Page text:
When she was in the sixth grade Hurley made a splash on the national basketball scene by winning the Elks' Hoop Shoot, a free throw contest the organization sponsors. After winning local, district, state and regional qualifiers, she traveled to the Naismith Memorial Basketball Hall of Fame in Springfield, Mass., for the national contest. She made 25 of 25 shots to win her age division, and went to a shootout with the other age-group winners. She canned all 10 and won the title.
For her efforts, her name was inscribed on the wall of champions. But that wasn't all. She also earned the honor of giving a speech at the Elks' national convention.
"I had to give the speech at this huge convention in front of like 10,000 Elks," she recalled. "Here I was, 12 years old in front of all these people giving a speech. I don't know how I did it."
"I think I was more proud of Ali for doing that than winning the contest," said her mother, Tammy.
Hurley made Anaconda High School history on Feb. 16. In front of a packed house at Memorial Gym and against rival Butte Central, she set the school's all-time scoring record, passing Ed Kalafat's mark of 1,614 points - a record that stood since 1950.
"It was amazing, the whole crowd was into it," Hurley said. "When I finally did it, they stopped the game and I got a standing ovation. It was so cool."
Hurley spoke on the phone with Kalafat, a former star at the University of Minnesota who played in the NBA with the Minneapolis Lakers, after the game.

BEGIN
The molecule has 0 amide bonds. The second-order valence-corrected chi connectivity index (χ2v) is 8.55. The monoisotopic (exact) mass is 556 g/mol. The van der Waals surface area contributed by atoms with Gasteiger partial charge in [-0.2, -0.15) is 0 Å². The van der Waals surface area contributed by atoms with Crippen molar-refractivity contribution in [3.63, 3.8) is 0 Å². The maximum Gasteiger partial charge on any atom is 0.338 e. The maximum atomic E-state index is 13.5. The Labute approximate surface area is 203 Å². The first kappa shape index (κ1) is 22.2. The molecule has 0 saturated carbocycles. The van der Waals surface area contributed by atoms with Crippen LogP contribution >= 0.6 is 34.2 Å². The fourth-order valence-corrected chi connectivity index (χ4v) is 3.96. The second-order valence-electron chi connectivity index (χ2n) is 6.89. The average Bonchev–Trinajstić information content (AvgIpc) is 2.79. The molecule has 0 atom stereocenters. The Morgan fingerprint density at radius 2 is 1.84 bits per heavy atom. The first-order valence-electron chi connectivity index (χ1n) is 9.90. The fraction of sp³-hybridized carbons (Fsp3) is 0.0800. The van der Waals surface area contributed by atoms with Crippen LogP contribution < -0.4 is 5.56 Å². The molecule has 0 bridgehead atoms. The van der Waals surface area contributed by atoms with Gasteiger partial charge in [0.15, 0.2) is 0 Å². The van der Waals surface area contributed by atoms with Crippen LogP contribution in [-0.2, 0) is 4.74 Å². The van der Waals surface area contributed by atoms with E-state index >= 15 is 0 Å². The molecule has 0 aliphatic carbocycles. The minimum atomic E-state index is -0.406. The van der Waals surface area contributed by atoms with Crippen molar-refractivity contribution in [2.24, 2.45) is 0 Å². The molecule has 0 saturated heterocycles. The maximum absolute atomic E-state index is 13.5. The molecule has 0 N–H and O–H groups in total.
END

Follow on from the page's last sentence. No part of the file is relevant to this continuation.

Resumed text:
"He told me he was excited for me and was glad that I did it," Hurley said.
She now stands at 1,650 points, topping the likes of her dad, her brother, her uncle Rob Hurley, who played for the Grizzlies in the early 1980s, her grandfather Bob Hurley and the legendary Wayne Estes.
Next season Hurley, a 6-footer, will attend the University of Montana to play for Coach Robin Selvig's Lady Griz. She's the first girl from Anaconda to play for Selvig, and the first to get a Division I basketball scholarship.
"We're real excited to have her," Selvig said. "We've known Ali for a long, long time. She plays hard, is a good shooter and I think she has great potential to succeed at the college level."
Hurley has attended Lady Griz basketball camps since she was in kindergarten, but didn't realize she wanted to play at Montana until a campus visit last spring.
"I always thought I wanted to go out of state when I was younger," said Hurley, who carries a 3.5 GPA. "I visited Arizona, and Nebraska and Gonzaga were recruiting me. But after the visit to Missoula, I just knew this is the place I needed to be, that this was home."
Cook, a Montana State graduate, couldn't be happier for Ali.
"I've rooted for the Bobcats for a long time," Cook said. "I might just have to buy a Griz shirt now and cheer for them. It's nice that she's going to school so close and that we can still watch her play."
But before she takes on that endeavor, there is still some unfinished business to tend to. Hurley's phenomenal high school career has come full circle: She played her first varsity game as a freshman in Hamilton and now she'll end it there. For her, walking off the court Saturday night the same way she did in her debut back in 2004 - with a win - is the only way to go out.
"I want to win the state championship really bad," Hurley said. "It's what I've always wanted. I think it would be huge for the team and for the community of Anaconda. The fans support us so much and I think they'd be just thrilled if we won."
John Heaney can be reached at 523-5317 or by e-mail at email@example.com.